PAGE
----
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The 2019 SWD monitoring network is gearing up. Cornell Cooperative Extension (CCE) will be keeping tabs on the arrival of SWD on fruit farms in New York State, primarily in blueberry and raspberry. Traps will be set in 24 counties at 37 locations with a total of 128 traps.

Picture of a Scentry trap set in a raspberry planting.
Scentry trap for SWD set in a raspberry patch.

Laura McDermott has coordinated an extensive network across 14 counties with the Eastern NY Commercial Horticulture Program (ENYCHP). She, along with Natasha Field, will be monitoring in Albany, Columbia, Montgomery, Rensselaer, Saratoga, Schenectady, Schoharie, and Washington counties. Collaborating on the ENYCHP are Elisabeth Hodgdon and Andy Galimberti in Clinton and Essex counties; Nat Mengaziol Orange county; Mike Principe in Putnam county; and Peter Jentsch, Hudson Valley Research Laboratory, in Dutchess and Ulster counties. Jim O'Connell, Ulster County CCE, will be monitoring in Ulster County.

In other parts of the state, Shona Ort will be monitoring in Chemung County; Dave Thorp in Livingston County; Don Gasiewicz in Wyoming County; Sharon Bachman in Erie County; and Faruque Zaman in Suffolk County, Long Island. On the Lake Ontario Fruit Program, Elizabeth Tee will monitor farms in Niagara and Orleans counties. Along with Ryan Parker, I (Juliet Carroll) will monitor SWD traps in Cayuga, Onondaga, Schuyler, and Wayne Counties.

Funding to support this effort comes from CCE County Associations and Regional Programs, the NYS IPM Program, and the NYS Berry Growers Association.

Growers monitoring their fruit plantings, researchers, and others can alert me of their findings,, and I'll report those on this blog.

I will also be monitoring SWD in seven tart cherry orchards in the Lake Ontario region.

SWD findings will be reported on this blog and posted to the SWD NY distribution map. Given the mild winter (except for two cold snaps...wasn't one a polar vortex?), it might be an early year for SWD arrival and build up.

Stay tuned!

Research in raspberries at Cornell AgriTech over the last four years has shown promise as an alternative tactic to reduce the impact of SWD on berries. As described in a previous blog posted in 2014, Hummingbirds, these birds may indeed enjoy eating SWD.

A trend of fewer SWD caught in traps in positions 1-4, where hummingbird feeders are located, compared to more being caught in positions 5-9, where there are no hummingbird feeders, in a transect along a raspberry planting.

Preliminary data analysis for 2018 shows that when SWD numbers are very low or very high, there is little to no difference in the number of SWD caught in Scentry traps placed in the area of the field with hummingbird feeders compared to those in the area of the field without feeders. However, when numbers are moderate, there was a difference. Along a transect down the length of the field, the trend was for there to be fewer SWD in the hummingbird feeder area compared to the no-feeder area, as shown in the chart.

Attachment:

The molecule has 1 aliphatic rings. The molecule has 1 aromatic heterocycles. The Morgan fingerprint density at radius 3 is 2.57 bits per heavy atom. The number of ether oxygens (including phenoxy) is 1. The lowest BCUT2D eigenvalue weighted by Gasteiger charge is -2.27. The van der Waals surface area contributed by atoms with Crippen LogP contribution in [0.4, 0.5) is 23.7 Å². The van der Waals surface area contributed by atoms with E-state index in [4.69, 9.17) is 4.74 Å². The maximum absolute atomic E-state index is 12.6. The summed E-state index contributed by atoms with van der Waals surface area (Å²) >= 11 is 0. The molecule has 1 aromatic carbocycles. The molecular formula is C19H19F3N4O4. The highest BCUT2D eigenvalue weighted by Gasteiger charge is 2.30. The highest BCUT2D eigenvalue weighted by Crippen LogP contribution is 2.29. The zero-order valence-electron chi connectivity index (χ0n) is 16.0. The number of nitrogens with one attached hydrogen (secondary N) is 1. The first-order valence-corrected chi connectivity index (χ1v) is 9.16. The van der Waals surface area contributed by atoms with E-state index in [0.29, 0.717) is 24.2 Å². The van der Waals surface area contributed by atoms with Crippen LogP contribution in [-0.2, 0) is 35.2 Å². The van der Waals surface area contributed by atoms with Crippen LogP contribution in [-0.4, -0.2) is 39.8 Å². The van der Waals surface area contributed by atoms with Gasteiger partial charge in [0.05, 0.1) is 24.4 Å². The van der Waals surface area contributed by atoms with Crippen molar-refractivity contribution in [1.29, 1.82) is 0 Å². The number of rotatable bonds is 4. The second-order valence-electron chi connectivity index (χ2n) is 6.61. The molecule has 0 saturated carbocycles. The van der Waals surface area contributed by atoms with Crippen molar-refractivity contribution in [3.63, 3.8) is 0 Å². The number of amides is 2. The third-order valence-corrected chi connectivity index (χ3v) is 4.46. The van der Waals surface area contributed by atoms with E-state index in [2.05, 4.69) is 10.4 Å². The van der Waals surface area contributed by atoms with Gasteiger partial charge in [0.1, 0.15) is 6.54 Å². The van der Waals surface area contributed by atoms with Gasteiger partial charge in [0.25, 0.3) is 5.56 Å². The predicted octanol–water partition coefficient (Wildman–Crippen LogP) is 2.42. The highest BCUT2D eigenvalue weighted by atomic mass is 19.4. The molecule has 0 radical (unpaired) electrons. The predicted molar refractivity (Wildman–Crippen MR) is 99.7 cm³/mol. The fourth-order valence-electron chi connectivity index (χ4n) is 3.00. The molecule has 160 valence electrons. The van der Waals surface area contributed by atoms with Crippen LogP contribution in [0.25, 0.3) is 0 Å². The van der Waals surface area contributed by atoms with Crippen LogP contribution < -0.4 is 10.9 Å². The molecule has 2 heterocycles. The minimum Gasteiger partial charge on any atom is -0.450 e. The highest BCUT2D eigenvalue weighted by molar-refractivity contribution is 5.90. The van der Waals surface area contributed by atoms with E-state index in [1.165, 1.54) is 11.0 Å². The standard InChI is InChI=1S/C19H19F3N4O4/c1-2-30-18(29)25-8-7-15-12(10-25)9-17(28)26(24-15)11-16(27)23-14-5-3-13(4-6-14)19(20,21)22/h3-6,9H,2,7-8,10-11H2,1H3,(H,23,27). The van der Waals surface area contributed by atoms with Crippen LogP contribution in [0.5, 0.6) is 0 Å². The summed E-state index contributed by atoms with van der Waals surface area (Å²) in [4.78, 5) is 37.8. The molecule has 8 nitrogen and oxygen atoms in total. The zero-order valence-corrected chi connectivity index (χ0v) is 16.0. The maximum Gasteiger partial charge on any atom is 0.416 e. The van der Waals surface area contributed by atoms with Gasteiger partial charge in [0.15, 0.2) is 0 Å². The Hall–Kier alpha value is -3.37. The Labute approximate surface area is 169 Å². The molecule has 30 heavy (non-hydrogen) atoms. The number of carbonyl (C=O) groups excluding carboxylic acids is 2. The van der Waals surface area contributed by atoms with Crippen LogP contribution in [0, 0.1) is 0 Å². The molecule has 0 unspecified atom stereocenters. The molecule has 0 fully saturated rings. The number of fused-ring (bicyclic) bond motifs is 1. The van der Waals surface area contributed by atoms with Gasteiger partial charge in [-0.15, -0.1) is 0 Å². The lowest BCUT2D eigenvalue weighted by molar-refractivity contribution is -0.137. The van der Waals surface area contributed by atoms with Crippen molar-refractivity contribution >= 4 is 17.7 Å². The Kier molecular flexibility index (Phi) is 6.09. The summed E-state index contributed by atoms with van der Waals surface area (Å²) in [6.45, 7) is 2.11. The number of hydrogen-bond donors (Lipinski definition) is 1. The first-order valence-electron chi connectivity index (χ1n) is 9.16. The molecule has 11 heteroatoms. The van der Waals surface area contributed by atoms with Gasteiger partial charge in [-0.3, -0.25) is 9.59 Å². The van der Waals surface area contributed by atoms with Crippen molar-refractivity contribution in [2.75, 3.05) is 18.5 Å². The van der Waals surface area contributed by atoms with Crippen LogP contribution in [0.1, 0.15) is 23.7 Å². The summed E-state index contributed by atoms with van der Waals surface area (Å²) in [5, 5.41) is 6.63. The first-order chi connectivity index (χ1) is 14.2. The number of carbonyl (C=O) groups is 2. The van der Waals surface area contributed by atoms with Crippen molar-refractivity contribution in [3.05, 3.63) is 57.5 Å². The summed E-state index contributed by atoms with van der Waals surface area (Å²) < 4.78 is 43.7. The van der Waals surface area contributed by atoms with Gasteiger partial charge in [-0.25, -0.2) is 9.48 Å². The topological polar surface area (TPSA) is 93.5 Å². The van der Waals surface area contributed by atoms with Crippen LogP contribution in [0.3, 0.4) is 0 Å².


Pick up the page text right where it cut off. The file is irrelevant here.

The diet of an average hummingbird consists mostly of flower nectar and insects. Flower nectar provides sugar to support their high metabolic rate… even higher during flight due to their rapid wing flapping rates. The insects hummingbirds eat provide them with protein, amino acids, and necessary vitamins and minerals. The insects must be small enough to swallow whole during flight — watch out, SWD!

A grower at the SWD workshop watches as a hummingbird visits a feeder in the raspberry planting.

Two grower demonstrations were undertaken this year, as well. One in blueberry and one in raspberry. Both growers undertook cleaning the feeders and changing the sugar solution twice per week to keep the hummingbirds well fed and active within their plantings. At the workshop held in Salem, NY last month, several of the tiny birds were seen dashing about.

Placing and maintaining 25 hummingbird feeders per acre, may be a bit too arduous for some growers. This is the number of feeders we've been using in our research and grower demonstration plots and the number used by the blackberry grower in Mississippi.

Female or young ruby-throated hummingbird on a feeder set above a blueberry planting. Photo: R. Parker

Other ways to attract hummingbirds to your berry planting that don't rely on the use of feeders, would involve allocating space for flowering plants that they prefer. Interplanting with rows of Monarda (bee balm), for instance, would be one approach.

Of course, SWD is around a lot longer than hummingbirds, which have, at this point in time, likely flown off to the South on their journey to the Yucatan peninsula in Central America. Flying across the Gulf of Mexico or along Mexico's coast, they make their way to their overwintering grounds. And, as SWD populations explode in late summer, it is difficult to control SWD, let alone rely on a flying predator.

A humming"baby" feeder?

If you think hummingbirds don't eat small insects, then guess again! I've seen these contraptions showing up in stores this year — to feed hummingbirds. They are rearing capsules for fruit flies (vinegar flies, as entomologists call them). Perhaps someone should tell them we don't need more SWD? ...just more hummingbirds!


The three instars of SWD will emerge from fruit immersed in a salt solution. The smallest instar is about 0.5 mm long, the largest about 2 mm long.

Effective use of salt flotation will help you determine if your fruit are infested with SWD and if your spray program is working. It also will give you a perspective on what your customers may find when they take the fruit home to eat fresh or to make pies, jellies, jams and preserves.

I learned that variations on the salt flotation method helped a couple NY blueberry growers decide when to close this season. After a bad 2017 SWD season, when many NY blueberry growers suffered significant crop loss and shut down early, it was time to take action to monitor their fruit. Here are their methods.

Grower 1.